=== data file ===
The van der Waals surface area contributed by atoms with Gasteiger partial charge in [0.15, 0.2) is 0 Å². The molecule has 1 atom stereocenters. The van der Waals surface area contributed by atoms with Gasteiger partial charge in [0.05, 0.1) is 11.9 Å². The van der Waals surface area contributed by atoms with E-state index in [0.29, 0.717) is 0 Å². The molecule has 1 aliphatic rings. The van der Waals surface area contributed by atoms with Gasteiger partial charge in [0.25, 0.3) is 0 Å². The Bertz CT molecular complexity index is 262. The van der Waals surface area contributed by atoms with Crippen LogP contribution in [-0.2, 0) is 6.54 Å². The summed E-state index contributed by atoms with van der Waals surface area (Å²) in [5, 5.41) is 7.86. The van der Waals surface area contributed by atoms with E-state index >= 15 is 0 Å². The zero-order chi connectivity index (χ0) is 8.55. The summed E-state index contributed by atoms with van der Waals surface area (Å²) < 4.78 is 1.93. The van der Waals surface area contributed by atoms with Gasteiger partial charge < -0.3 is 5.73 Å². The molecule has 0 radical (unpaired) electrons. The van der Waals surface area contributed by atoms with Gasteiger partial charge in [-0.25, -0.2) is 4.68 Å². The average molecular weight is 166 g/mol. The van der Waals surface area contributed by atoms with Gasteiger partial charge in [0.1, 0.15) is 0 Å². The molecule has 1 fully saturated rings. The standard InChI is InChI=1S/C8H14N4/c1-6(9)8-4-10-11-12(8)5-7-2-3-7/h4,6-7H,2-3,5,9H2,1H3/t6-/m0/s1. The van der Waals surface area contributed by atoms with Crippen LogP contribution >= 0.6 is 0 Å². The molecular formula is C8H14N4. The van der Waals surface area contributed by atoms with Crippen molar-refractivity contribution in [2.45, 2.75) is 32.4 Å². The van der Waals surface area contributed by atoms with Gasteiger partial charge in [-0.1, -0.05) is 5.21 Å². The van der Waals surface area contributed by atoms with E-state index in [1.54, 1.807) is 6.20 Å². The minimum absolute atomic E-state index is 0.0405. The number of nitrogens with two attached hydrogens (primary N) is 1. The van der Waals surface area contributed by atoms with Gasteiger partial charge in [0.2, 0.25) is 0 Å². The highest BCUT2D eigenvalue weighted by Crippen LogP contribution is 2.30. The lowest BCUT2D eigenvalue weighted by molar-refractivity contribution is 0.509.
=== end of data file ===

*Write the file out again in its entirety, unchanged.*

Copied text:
The van der Waals surface area contributed by atoms with Gasteiger partial charge in [0.15, 0.2) is 0 Å². The molecule has 1 atom stereocenters. The van der Waals surface area contributed by atoms with Gasteiger partial charge in [0.05, 0.1) is 11.9 Å². The van der Waals surface area contributed by atoms with E-state index in [0.29, 0.717) is 0 Å². The molecule has 1 aliphatic rings. The van der Waals surface area contributed by atoms with Gasteiger partial charge in [0.25, 0.3) is 0 Å². The Bertz CT molecular complexity index is 262. The van der Waals surface area contributed by atoms with Crippen LogP contribution in [-0.2, 0) is 6.54 Å². The summed E-state index contributed by atoms with van der Waals surface area (Å²) in [5, 5.41) is 7.86. The van der Waals surface area contributed by atoms with E-state index >= 15 is 0 Å². The zero-order chi connectivity index (χ0) is 8.55. The summed E-state index contributed by atoms with van der Waals surface area (Å²) < 4.78 is 1.93. The van der Waals surface area contributed by atoms with Gasteiger partial charge < -0.3 is 5.73 Å². The molecule has 0 radical (unpaired) electrons. The van der Waals surface area contributed by atoms with Gasteiger partial charge in [-0.25, -0.2) is 4.68 Å². The average molecular weight is 166 g/mol. The van der Waals surface area contributed by atoms with Gasteiger partial charge in [0.1, 0.15) is 0 Å². The molecule has 1 fully saturated rings. The standard InChI is InChI=1S/C8H14N4/c1-6(9)8-4-10-11-12(8)5-7-2-3-7/h4,6-7H,2-3,5,9H2,1H3/t6-/m0/s1. The van der Waals surface area contributed by atoms with Crippen LogP contribution >= 0.6 is 0 Å². The molecular formula is C8H14N4. The van der Waals surface area contributed by atoms with Crippen molar-refractivity contribution in [2.45, 2.75) is 32.4 Å². The van der Waals surface area contributed by atoms with Gasteiger partial charge in [-0.1, -0.05) is 5.21 Å². The van der Waals surface area contributed by atoms with E-state index in [1.54, 1.807) is 6.20 Å². The minimum absolute atomic E-state index is 0.0405. The number of nitrogens with two attached hydrogens (primary N) is 1. The van der Waals surface area contributed by atoms with Gasteiger partial charge in [0.2, 0.25) is 0 Å². The highest BCUT2D eigenvalue weighted by Crippen LogP contribution is 2.30. The lowest BCUT2D eigenvalue weighted by molar-refractivity contribution is 0.509.